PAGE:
Rise of the slacktivists

In March of 2012, a YouTube video titled “KONY 2012” caught the attention of 100 million viewers within a week. It focused on the atrocities committed by one of Africa’s most violent warlords. The following March, more than three million Facebook users changed their profile pictures to red equal signs to demonstrate support for marriage equality. Just three hours after the jury’s decision in the Michael Brown case was released in November 2014, 3.5 million hashtags involving Ferguson were published, including “#blacklivesmatter” and “#justiceforMikeBrown.”

All of these trends had one thing in common – they were fueled by social media.

In America alone, 56% of the population uses social media daily, and this percentage is consistently increasing, according to marketing sites like Convinceandconvert.com.

After Facebook users "like" a status, page, or photo, what happens next?Creative Commons license.
After Facebook users “like” a status, page, or photo, what happens next?Creative Commons license.

With technology so prevalent today, citizens around the world are inevitably influenced by posts on social media. Cue organizations like Invisible Children (creator of the Kony video) and The Human Rights Campaign for Marriage Equality.

Easy access to such a broad spectrum of web users has set the stage for these organizations to plaster posts, pages, and pictures related to their causes all over the Internet. Social media users then flock to like a post, join a page, or share a picture that will make them feel that they’ve done their “good deed” for the day. But what happens after that like, post, or share?

Most people will stop there, believing that they’ve played a role in raising awareness for a deserving cause. A term was recently coined for this phenomena that is typically used in reference to millennials: “slacktivism.”

While these types of actions on social media may result in increased awareness that there is a problem in need of solution, many will fail to ask the follow-up questions that will create further understanding or spark real change. When did this situation begin? Why is this problem occurring? And most importantly, how can I make a difference? Without answering such questions, people who once shared, liked, and posted about an issue, lose interest and the light on the situation begins to dim.   

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After the initial rush of support for KONY 2012 rapidly decreased, such “slacktivism” received criticism like this. Creative Commons license.

After the initial rush of publicity that the KONY video received in the wake of its spread across the Internet and following the flood of “Cover the Night” pictures, Kony became one of the many popular trends that rapidly faded. How many people became active members of the numerous NGOs – like Invisible Children – that raise money and conduct service trips to Africa for refugees?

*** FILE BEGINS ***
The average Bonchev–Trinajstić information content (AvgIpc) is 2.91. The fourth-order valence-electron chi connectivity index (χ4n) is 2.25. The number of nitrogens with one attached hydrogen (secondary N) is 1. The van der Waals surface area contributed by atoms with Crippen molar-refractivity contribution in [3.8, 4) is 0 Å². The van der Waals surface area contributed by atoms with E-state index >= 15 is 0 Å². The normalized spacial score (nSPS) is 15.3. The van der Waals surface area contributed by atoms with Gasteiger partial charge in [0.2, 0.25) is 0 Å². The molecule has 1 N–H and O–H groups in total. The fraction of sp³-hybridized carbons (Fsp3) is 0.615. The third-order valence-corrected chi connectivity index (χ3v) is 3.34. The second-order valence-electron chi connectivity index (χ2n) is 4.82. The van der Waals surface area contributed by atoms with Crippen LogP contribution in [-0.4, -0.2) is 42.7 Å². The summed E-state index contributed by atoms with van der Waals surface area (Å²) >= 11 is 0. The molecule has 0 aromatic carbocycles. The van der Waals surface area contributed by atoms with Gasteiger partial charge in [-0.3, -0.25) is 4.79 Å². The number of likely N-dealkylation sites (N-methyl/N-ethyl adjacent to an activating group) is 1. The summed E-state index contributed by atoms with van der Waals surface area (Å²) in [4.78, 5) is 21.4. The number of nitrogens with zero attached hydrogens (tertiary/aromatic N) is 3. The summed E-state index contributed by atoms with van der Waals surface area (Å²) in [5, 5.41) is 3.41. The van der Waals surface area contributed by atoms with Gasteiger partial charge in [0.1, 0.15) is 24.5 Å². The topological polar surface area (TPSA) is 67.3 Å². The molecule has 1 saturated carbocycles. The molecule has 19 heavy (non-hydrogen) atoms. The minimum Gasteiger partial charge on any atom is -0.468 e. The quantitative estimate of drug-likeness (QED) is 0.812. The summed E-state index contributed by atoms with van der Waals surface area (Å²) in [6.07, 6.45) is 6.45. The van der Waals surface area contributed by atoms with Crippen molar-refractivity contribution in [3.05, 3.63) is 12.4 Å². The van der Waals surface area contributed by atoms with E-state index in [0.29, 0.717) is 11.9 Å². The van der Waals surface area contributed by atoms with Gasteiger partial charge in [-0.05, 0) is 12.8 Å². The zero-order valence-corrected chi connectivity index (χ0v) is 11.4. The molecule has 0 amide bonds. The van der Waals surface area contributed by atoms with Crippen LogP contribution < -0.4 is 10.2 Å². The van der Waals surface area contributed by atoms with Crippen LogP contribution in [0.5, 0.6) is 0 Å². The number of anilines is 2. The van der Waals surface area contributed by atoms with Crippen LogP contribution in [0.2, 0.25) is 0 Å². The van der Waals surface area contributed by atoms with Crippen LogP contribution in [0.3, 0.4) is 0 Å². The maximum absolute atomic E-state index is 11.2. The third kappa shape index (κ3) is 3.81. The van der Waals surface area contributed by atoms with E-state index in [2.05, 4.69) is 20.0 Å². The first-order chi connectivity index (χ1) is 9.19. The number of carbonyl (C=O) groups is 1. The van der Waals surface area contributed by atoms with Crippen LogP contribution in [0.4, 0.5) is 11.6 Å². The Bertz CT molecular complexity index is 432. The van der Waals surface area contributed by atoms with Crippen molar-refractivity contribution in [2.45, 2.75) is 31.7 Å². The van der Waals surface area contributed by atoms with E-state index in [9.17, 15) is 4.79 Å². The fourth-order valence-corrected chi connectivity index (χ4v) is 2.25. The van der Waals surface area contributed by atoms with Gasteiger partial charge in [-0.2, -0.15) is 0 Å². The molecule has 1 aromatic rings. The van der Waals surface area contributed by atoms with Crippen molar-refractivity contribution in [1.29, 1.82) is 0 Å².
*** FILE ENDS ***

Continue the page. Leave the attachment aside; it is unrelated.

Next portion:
When several members of the SAS KONY Facebook page were asked if they thought KONY was still kidnapping children in Sudan, they replied no. Today, the Washington Post reports that Joseph Kony’s path of destruction in Africa hasn’t diminished like its presence on social media has, and there are currently around 100 U.S. troops stationed there in hopes of bringing him to justice.      

Out of the millions of Facebook users who changed their profile pictures to red equal signs in an effort to show support for marriage equality, the attendance statistics for gay pride events in the U.S. shows that only about half of these users in the same year. How many actually wrote letters to politicians demanding changes in marriage laws?

The support shown by those who contributed to the number of posts consisting of #blacklivesmatter or #justiceforMikeBrown was nice in theory, but it didn’t have much effect on those African American families who have in fact lost loved ones due to injustice.  Only a fraction of the authors of those posts participated in protests across the country, an even smaller fraction attempted to directly contact leaders with influence in the justice department.

It’s easy to take five seconds out of your day to like, share, or post about some problem that looks like it’s in need of attention, and in this day and age convenience is key. It’s harder to step away from the computer screen and put our voices and resources to use in an effort to have a direct, positive impact on an issue and understand why it matters. We are a generation with the resources to reverse a lot of the world’s current major crises, but we can’t rely on “slacktivism” to do this for us.   

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